Clearing a Path Through the Smog

The thumbnail summary of California’s air quality is abysmal. Los Angeles and Bakersfield have the worst air quality in the nation, according to the annual State of the Air report by the American Lung Association. On the county grading scale, 37 of California’s 58 counties get an F in air quality.

“California is unique,” Bonnie Holmes-Gen of the American Lung Association of California said, in explaining why air pollution is so bad in this state.

“Our large population, combined with our sunny days,” help foul the air, she said.  “Plus you see a lot of diesel emissions at our ports, and a lot of diesel because of our agriculture. There are geographic elements, where the San Joaquin Valley is like a big bowl that holds the smog. And of course, there has been a large increase in vehicle miles traveled. People do love their cars in California.”

But if you go beyond the state’s grim air-pollution standing, it’s clear that some air-quality measurements have improved in California, Holmes-Gen said.

“You have to look at all of the data,” she said. “There has been pretty dramatic ozone reduction in the Fresno area and the upper parts of the Valley. Los Angeles is a big success story, in terms of particle pollution. And there has been a similar reduction in ozone in the San Francisco Bay Area.”

Beyond the big-trouble areas, across the entire state, the air’s getting a little clearer, she said.

“I actually consider this State of the Air as a good report card for the state,” Holmes-Gen said. “Most areas are showing improvements all across California, except for the lower part of the Valley.”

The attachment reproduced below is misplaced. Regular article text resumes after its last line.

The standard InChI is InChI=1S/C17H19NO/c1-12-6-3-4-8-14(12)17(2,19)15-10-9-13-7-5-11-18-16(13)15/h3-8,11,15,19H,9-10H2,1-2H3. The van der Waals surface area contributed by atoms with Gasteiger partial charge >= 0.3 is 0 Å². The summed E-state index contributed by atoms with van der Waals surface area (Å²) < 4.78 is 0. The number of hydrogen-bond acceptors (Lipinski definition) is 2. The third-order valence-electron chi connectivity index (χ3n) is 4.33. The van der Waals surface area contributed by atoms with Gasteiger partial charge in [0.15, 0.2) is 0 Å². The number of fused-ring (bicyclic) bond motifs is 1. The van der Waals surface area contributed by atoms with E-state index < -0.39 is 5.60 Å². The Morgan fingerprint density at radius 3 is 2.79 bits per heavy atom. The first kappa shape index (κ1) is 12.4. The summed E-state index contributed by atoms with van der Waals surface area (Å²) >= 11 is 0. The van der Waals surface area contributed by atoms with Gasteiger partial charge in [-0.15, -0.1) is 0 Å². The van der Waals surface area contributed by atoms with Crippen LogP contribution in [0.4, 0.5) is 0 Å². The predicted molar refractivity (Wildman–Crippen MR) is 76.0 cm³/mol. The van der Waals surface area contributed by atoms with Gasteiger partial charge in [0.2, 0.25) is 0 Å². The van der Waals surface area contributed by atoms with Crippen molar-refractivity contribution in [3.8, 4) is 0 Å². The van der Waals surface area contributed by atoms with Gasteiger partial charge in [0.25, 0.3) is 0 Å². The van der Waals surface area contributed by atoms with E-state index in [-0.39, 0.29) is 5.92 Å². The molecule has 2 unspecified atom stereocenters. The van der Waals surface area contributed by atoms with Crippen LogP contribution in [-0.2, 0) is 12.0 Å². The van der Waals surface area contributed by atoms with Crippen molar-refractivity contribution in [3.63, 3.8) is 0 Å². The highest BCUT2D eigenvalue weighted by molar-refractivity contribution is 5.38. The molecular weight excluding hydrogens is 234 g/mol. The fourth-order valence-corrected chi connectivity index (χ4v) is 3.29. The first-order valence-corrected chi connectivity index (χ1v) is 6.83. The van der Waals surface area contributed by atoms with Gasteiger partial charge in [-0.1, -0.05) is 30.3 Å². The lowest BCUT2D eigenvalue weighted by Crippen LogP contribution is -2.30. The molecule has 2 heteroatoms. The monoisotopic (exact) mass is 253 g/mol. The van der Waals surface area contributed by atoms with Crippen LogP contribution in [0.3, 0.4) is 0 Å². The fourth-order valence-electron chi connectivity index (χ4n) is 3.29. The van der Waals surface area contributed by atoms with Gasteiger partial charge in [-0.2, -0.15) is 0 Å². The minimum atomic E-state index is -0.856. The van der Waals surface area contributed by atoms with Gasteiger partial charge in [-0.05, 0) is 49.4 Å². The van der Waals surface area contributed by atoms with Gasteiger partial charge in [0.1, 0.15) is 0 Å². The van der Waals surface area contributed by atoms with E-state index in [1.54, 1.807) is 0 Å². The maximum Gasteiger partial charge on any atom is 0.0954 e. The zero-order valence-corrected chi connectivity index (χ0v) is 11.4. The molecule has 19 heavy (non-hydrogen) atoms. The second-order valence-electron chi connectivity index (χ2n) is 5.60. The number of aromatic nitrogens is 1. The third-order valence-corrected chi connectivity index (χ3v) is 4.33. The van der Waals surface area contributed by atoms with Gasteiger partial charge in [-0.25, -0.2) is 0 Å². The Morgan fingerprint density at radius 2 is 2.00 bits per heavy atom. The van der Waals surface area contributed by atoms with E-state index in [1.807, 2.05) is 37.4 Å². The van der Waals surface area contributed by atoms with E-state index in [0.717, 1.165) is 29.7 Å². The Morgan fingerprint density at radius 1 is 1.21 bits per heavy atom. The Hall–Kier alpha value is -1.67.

The levels of year-round particle pollution are going down across the state, she said, in part because of tightened diesel regulations, in part because of efforts to cut down on wood-burning fireplaces.

“You’re not going to see improvement just looking at the grades, to see improvement you have to see the numbers,” she said. For instance, the number of unhealthy air days in the state is down. But at the same time, she added, those F grades are there for a reason.

“Our report doesn’t grade on a curve,” Holmes-Gen said. “People can literally die from short-term particle pollution. You have to have air quality that meets the standard.”

The take-home message, she said, is that air quality in California is poor and  there’s a lot to be done, but at the same time, all of the state’s diesel and wood-burning regulations have made a difference, according to Holmes-Gen.

“I think the [California Air Resources] board and the [San Joaquin] Valley Air Pollution Control District have turned the corner,” she said. “I mean, we still have another decade of rules to implement. It’s going to take a decade to implement these air-quality laws. It’s just going to take some time.”

 

Related Topics

Capitol Desk Public Health